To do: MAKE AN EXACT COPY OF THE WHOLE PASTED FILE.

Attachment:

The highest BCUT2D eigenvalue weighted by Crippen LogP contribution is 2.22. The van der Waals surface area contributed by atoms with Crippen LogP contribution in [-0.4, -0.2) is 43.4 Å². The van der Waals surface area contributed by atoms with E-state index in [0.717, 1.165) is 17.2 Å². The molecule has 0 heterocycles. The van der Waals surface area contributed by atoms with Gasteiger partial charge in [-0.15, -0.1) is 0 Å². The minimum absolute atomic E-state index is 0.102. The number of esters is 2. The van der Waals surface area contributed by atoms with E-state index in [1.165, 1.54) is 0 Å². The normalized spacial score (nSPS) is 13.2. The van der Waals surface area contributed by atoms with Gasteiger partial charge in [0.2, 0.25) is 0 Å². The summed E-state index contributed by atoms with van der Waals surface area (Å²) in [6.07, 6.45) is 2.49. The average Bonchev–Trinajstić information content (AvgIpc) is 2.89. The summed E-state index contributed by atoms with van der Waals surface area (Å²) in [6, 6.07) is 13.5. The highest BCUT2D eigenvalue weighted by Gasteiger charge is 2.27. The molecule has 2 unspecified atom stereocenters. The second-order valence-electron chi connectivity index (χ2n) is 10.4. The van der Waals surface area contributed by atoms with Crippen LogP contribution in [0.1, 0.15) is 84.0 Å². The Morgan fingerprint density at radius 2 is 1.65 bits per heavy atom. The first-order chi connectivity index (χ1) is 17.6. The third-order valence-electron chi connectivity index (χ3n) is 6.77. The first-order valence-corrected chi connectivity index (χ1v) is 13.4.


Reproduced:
The highest BCUT2D eigenvalue weighted by Crippen LogP contribution is 2.22. The van der Waals surface area contributed by atoms with Crippen LogP contribution in [-0.4, -0.2) is 43.4 Å². The van der Waals surface area contributed by atoms with E-state index in [0.717, 1.165) is 17.2 Å². The molecule has 0 heterocycles. The van der Waals surface area contributed by atoms with Gasteiger partial charge in [-0.15, -0.1) is 0 Å². The minimum absolute atomic E-state index is 0.102. The number of esters is 2. The van der Waals surface area contributed by atoms with E-state index in [1.165, 1.54) is 0 Å². The normalized spacial score (nSPS) is 13.2. The van der Waals surface area contributed by atoms with Gasteiger partial charge in [0.2, 0.25) is 0 Å². The summed E-state index contributed by atoms with van der Waals surface area (Å²) in [6.07, 6.45) is 2.49. The average Bonchev–Trinajstić information content (AvgIpc) is 2.89. The summed E-state index contributed by atoms with van der Waals surface area (Å²) in [6, 6.07) is 13.5. The highest BCUT2D eigenvalue weighted by Gasteiger charge is 2.27. The molecule has 2 unspecified atom stereocenters. The second-order valence-electron chi connectivity index (χ2n) is 10.4. The van der Waals surface area contributed by atoms with Crippen LogP contribution in [0.1, 0.15) is 84.0 Å². The Morgan fingerprint density at radius 2 is 1.65 bits per heavy atom. The first-order chi connectivity index (χ1) is 17.6. The third-order valence-electron chi connectivity index (χ3n) is 6.77. The first-order valence-corrected chi connectivity index (χ1v) is 13.4.